Trading Futures

Futures contracts are among the riskiest investments in existence. While buying futures is (in practice) as easy as buying stock — you just call your broker, place an order, and pay a very hefty commission — the potential consequences are nowhere near the same. Unlike options, when you purchase a futures contract, you become obligated to buy or sell the asset (usually a commodity) named in the contract, by a predetermined time for a set price. Futures contracts are most often written on agricultural products (like pork bellies and corn), energy products (like oil), precious metals (like silver and gold), or currencies.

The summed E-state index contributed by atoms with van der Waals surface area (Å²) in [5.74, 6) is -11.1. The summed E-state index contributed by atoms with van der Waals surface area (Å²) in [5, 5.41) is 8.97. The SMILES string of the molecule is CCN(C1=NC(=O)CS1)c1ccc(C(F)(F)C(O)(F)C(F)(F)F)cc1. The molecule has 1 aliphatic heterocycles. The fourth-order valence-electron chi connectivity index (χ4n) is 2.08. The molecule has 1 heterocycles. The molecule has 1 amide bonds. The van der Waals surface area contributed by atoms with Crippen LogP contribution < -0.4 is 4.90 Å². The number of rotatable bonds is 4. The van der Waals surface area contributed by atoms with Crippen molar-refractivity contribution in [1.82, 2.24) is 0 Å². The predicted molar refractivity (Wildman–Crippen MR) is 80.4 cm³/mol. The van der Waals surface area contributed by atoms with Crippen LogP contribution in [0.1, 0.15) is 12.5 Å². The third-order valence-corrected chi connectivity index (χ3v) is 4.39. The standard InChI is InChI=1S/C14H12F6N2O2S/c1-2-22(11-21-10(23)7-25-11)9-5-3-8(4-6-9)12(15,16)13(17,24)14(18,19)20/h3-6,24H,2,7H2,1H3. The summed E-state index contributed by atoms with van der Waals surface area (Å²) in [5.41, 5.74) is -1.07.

Futures traders stand to make piles of money when things go their way. But the downside can be financially devastating. If you guess wrong on which way prices are heading, you could end up on the hook for much more money than you invested in the futures contract. Remember, you will be contractually obligated to fulfill the terms of the agreement. For this reason, even the most risk-loving individual investors should stay away from the futures market unless they are confident that they have a comprehensive understanding of the underlying commodity, its market, and the way its market moves.

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